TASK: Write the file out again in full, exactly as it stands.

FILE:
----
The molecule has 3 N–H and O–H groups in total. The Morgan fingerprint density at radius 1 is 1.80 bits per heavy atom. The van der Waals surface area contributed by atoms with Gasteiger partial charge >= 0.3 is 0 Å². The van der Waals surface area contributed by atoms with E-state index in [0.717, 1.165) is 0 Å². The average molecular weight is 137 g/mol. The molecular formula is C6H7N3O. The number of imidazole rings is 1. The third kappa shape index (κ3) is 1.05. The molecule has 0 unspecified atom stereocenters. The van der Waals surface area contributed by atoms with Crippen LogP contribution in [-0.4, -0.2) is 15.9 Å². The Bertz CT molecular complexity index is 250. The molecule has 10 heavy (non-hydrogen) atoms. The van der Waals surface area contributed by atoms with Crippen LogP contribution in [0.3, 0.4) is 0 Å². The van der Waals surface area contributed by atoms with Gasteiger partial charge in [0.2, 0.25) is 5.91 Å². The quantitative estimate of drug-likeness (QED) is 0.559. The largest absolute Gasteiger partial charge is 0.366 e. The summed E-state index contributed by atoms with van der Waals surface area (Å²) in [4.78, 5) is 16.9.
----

The molecule has 3 N–H and O–H groups in total. The Morgan fingerprint density at radius 1 is 1.80 bits per heavy atom. The van der Waals surface area contributed by atoms with Gasteiger partial charge >= 0.3 is 0 Å². The van der Waals surface area contributed by atoms with E-state index in [0.717, 1.165) is 0 Å². The average molecular weight is 137 g/mol. The molecular formula is C6H7N3O. The number of imidazole rings is 1. The third kappa shape index (κ3) is 1.05. The molecule has 0 unspecified atom stereocenters. The van der Waals surface area contributed by atoms with Crippen LogP contribution in [-0.4, -0.2) is 15.9 Å². The Bertz CT molecular complexity index is 250. The molecule has 10 heavy (non-hydrogen) atoms. The van der Waals surface area contributed by atoms with Crippen LogP contribution in [0.3, 0.4) is 0 Å². The van der Waals surface area contributed by atoms with Gasteiger partial charge in [0.2, 0.25) is 5.91 Å². The quantitative estimate of drug-likeness (QED) is 0.559. The largest absolute Gasteiger partial charge is 0.366 e. The summed E-state index contributed by atoms with van der Waals surface area (Å²) in [4.78, 5) is 16.9.